makepp_builtin -- Built in rules for makepp
Makepp may be able to figure out how to compile and link your program even if
you specify no rules at all (or if you don't even have a Makeppfile). After
every Makeppfile is loaded, makepp also loads a set of default rules. (These
rules are special in that they do not override any other rules in the
Makeppfile.) The default rule database is stored in the file
"makepp_builtin_rules.mk" in the makepp distribution or library
directory, so you can always look at that to see exactly what the default
Makepp's builtin rules are almost the same as the rules in GNU make, except that
it has no rules for some of the rare languages that GNU make has rules for.
(This is deliberate; I often ran into trouble with GNU make on several
projects that accidentally reused some of the suffixes that GNU make assigned
to those rare languages.) The rules use the same variables as GNU make, with
some possibly useful additions. Makepp is smarter than GNU make about
inferring which compiler to use, and which other objects and libraries to link
Makepp supplies default values for a number of variables. Most of these are
typically used in rules, and are indeed used in the default rules. Their
values can be overridden by assigning to these variables in your Makeppfile or
on the command line.
These variables are documented in "Predefined Variables" in
makepp_variables. If you have any questions about what any variable evaluates
to, you can always put a line like either of these lines in your Makeppfile:
dummy := $(print $(CC))
&echo -- $(CC) # Must be indented less than previous rule.
which simply prints the value of the "$(CC)" variable when the
Makeppfile is loaded. (Incidentally, this is a useful way to debug any
expression that you're not sure is right.)
In simplified form, here is approximately what the compilation rules look like.
If you change the values of any of the indicated variables, the compilation
command is changed as expected.
# For C programs:
$(CC) $(CFLAGS) $(CPPFLAGS) -c $(input) -o $(output)
# For C++ programs:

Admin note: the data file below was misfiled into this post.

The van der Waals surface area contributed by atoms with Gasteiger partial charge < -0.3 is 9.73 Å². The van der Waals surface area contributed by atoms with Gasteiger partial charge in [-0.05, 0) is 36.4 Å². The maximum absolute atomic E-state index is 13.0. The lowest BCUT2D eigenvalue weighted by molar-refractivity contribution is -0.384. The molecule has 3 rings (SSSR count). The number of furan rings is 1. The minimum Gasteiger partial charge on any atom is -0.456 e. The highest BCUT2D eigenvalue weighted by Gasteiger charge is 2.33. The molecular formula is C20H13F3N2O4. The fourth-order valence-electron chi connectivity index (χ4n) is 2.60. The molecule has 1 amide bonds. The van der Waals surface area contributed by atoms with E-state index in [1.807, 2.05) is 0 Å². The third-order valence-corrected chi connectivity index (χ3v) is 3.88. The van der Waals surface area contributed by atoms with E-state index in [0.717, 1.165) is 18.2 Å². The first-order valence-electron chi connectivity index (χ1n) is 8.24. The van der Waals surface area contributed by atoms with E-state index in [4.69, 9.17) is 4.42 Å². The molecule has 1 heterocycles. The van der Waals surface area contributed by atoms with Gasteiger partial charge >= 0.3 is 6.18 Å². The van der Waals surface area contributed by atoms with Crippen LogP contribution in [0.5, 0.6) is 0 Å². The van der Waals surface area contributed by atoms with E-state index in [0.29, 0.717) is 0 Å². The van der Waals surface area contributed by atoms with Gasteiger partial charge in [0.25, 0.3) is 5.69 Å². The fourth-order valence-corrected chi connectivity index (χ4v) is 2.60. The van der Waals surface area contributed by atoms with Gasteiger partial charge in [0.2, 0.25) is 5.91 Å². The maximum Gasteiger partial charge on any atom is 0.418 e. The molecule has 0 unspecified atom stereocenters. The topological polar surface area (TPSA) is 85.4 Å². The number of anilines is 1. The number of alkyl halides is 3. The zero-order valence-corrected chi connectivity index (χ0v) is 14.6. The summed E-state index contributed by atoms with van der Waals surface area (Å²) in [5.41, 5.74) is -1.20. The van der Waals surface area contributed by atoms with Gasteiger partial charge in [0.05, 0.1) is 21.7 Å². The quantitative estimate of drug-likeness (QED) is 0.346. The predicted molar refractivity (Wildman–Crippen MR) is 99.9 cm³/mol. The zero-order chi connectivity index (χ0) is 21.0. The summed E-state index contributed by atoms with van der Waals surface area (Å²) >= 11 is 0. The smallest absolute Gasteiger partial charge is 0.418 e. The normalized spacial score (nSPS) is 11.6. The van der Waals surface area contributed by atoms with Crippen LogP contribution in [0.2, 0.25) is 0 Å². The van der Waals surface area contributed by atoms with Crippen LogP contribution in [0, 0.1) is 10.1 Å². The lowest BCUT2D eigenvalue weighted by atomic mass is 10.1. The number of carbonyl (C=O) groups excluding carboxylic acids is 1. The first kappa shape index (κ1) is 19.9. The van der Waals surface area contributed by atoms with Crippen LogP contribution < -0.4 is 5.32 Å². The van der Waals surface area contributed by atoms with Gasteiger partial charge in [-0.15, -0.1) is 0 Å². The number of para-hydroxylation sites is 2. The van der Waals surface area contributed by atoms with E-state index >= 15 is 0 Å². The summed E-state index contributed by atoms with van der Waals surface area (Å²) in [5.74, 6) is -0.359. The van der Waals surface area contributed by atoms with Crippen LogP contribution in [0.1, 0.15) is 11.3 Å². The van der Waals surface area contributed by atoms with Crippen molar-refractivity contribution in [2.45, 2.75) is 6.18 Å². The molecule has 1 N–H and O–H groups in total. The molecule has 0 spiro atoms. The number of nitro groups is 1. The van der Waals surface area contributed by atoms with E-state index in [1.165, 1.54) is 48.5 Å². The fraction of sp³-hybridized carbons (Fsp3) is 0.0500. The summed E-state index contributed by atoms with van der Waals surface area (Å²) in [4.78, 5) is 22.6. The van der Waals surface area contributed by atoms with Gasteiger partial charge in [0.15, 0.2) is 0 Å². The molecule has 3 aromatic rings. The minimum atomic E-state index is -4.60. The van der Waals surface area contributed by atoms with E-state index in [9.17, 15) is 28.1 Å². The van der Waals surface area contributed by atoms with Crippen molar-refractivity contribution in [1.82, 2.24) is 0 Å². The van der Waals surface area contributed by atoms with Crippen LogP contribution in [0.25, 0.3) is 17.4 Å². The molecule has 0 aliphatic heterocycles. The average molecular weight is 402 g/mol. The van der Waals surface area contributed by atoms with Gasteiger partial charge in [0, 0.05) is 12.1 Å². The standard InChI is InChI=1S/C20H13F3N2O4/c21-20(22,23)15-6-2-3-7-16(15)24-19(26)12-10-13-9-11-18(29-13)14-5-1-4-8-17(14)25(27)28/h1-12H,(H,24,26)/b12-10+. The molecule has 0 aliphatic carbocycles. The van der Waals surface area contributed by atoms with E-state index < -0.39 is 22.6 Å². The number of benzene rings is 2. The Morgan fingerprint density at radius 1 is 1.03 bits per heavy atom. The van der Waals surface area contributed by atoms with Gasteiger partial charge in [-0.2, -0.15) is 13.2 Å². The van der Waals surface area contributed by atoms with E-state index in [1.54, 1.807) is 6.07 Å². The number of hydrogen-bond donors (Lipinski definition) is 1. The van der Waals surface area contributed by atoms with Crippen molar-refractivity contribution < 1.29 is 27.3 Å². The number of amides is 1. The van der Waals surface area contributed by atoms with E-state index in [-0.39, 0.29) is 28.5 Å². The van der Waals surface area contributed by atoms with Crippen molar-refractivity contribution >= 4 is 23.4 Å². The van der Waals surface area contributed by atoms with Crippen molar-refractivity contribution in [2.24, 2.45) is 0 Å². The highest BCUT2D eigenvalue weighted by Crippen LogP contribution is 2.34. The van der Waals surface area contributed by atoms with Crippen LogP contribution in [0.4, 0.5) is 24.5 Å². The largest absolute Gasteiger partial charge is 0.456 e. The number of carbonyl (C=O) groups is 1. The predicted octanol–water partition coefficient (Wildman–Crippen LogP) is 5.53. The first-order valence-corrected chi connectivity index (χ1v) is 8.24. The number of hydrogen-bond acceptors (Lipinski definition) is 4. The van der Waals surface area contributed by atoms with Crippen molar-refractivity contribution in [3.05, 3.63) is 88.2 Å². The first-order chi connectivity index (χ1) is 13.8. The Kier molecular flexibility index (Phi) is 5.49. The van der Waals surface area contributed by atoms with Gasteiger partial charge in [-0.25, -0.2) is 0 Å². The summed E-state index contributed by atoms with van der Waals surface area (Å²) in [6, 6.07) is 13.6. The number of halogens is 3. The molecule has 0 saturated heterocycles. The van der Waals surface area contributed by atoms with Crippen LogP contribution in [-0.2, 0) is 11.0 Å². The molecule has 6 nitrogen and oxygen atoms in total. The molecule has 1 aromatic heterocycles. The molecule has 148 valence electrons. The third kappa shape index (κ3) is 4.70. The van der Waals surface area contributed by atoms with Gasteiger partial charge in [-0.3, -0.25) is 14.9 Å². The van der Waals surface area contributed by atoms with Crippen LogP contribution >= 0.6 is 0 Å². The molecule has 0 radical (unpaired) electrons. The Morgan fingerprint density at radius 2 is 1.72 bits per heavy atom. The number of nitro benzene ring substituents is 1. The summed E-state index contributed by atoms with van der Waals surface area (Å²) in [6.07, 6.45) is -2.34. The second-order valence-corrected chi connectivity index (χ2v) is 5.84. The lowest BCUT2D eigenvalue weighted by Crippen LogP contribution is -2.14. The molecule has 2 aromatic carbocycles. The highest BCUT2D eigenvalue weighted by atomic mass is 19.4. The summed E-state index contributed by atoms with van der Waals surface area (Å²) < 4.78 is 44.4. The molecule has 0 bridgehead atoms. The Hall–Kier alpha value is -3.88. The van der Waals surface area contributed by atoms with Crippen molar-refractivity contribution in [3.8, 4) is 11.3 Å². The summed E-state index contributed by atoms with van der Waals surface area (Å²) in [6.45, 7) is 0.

%.o: %.cxx # and also %.cc, %.cpp, %.c++, and %.C
$(CXX) $(CXXFLAGS) $(CPPFLAGS) -c $(input) -o $(output)
# For Fortran programs:
$(FC) $(FFLAGS) -c $(input) -o $(output)
# Yacc and lex:
$(YACC) $(YFLAGS) $(input)
&mv -f y.tab.c $(output)
$(LEX) $(LFLAGS) -t $(input) -o $(output)
If you're curious about the exact details, you can look in the file
in the makepp distribution.
Makepp also knows how to link programs, too. Makepp attempts to be more clever
than the standard Unix make when it comes to figuring out a link command.
Suppose you are trying to build the target program "xyz". Makepp
will try to build this from "xyz.o", and (unlike the standard Unix
make) it will also attempt to infer whether any other objects or libraries
need to be linked in.
The link rule looks something like this:
xyz: $(infer_objects xyz.o, *.o)
$(infer_linker $(inputs)) $(inputs) $(LDFLAGS) $(LDLIBS) $(LIBS) -o $(output)
"$(infer_objects)" attempts to infer what other ".o" files
need to be linked in based on what ".h" files are included.
The "inferred linker" is a special bit of magic that turns into
"$(CC)" if all the sources are C code, "$(CXX)" if any of
the sources are C++, or "$(F77)" if any of the sources are Fortran.
If you don't like the built-in rules, don't use them. If they don't work for
you, your built is probably sufficiently complicated that you need your own
custom Makeppfile anyway.
To turn off the builtin rules, you can add a line like this to your Makeppfile:
makepp_no_builtin = 1
If you do use them, but not the fairly expensive builtin linker rules, you can
turn those off with:
makepp_no_builtin_linker = 1
For backward compatibility, makepp also turns off its default rules if you
include this line somewhere in your Makeppfile:
You can turn off builtin rules for every Makeppfile in the entire build by
specifying the "--no-builtin-rules" option on the command